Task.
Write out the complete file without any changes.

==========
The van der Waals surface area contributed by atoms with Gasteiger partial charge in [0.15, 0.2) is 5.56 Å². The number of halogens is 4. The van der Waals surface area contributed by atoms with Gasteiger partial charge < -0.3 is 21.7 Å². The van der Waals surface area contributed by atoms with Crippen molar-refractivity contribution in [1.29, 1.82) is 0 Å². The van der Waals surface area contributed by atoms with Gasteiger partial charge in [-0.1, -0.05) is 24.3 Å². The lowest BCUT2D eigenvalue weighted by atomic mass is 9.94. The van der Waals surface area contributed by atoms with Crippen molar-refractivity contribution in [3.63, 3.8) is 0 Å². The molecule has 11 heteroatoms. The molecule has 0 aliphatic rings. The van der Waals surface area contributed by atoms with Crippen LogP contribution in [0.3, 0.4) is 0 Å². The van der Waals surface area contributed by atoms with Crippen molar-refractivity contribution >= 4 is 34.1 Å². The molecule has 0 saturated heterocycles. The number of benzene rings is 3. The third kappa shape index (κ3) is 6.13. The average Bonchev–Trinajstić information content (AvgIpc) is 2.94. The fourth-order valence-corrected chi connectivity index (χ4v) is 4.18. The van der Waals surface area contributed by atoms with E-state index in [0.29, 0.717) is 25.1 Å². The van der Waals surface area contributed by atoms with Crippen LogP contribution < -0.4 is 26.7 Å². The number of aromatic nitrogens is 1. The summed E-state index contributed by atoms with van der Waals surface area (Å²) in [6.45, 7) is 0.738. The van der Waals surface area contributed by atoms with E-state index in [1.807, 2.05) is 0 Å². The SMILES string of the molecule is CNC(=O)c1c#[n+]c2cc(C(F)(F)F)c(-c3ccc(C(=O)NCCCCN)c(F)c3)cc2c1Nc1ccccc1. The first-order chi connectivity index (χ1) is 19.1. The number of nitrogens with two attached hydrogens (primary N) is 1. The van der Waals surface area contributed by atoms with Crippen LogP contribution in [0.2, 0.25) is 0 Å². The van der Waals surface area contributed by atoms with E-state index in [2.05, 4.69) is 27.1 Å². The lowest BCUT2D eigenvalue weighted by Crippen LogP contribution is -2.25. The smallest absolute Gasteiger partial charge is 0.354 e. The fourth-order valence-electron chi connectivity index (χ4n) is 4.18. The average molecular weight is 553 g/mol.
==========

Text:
The van der Waals surface area contributed by atoms with Gasteiger partial charge in [0.15, 0.2) is 5.56 Å². The number of halogens is 4. The van der Waals surface area contributed by atoms with Gasteiger partial charge < -0.3 is 21.7 Å². The van der Waals surface area contributed by atoms with Crippen molar-refractivity contribution in [1.29, 1.82) is 0 Å². The van der Waals surface area contributed by atoms with Gasteiger partial charge in [-0.1, -0.05) is 24.3 Å². The lowest BCUT2D eigenvalue weighted by atomic mass is 9.94. The van der Waals surface area contributed by atoms with Crippen molar-refractivity contribution in [3.63, 3.8) is 0 Å². The molecule has 11 heteroatoms. The molecule has 0 aliphatic rings. The van der Waals surface area contributed by atoms with Crippen LogP contribution in [0.3, 0.4) is 0 Å². The van der Waals surface area contributed by atoms with Crippen molar-refractivity contribution >= 4 is 34.1 Å². The molecule has 0 saturated heterocycles. The number of benzene rings is 3. The third kappa shape index (κ3) is 6.13. The average Bonchev–Trinajstić information content (AvgIpc) is 2.94. The fourth-order valence-corrected chi connectivity index (χ4v) is 4.18. The van der Waals surface area contributed by atoms with E-state index in [0.29, 0.717) is 25.1 Å². The van der Waals surface area contributed by atoms with Crippen LogP contribution < -0.4 is 26.7 Å². The number of aromatic nitrogens is 1. The summed E-state index contributed by atoms with van der Waals surface area (Å²) in [6.45, 7) is 0.738. The van der Waals surface area contributed by atoms with E-state index in [1.807, 2.05) is 0 Å². The SMILES string of the molecule is CNC(=O)c1c#[n+]c2cc(C(F)(F)F)c(-c3ccc(C(=O)NCCCCN)c(F)c3)cc2c1Nc1ccccc1. The first-order chi connectivity index (χ1) is 19.1. The number of nitrogens with two attached hydrogens (primary N) is 1. The van der Waals surface area contributed by atoms with Crippen LogP contribution in [0.2, 0.25) is 0 Å². The van der Waals surface area contributed by atoms with E-state index in [2.05, 4.69) is 27.1 Å². The lowest BCUT2D eigenvalue weighted by Crippen LogP contribution is -2.25. The smallest absolute Gasteiger partial charge is 0.354 e. The fourth-order valence-electron chi connectivity index (χ4n) is 4.18. The average molecular weight is 553 g/mol.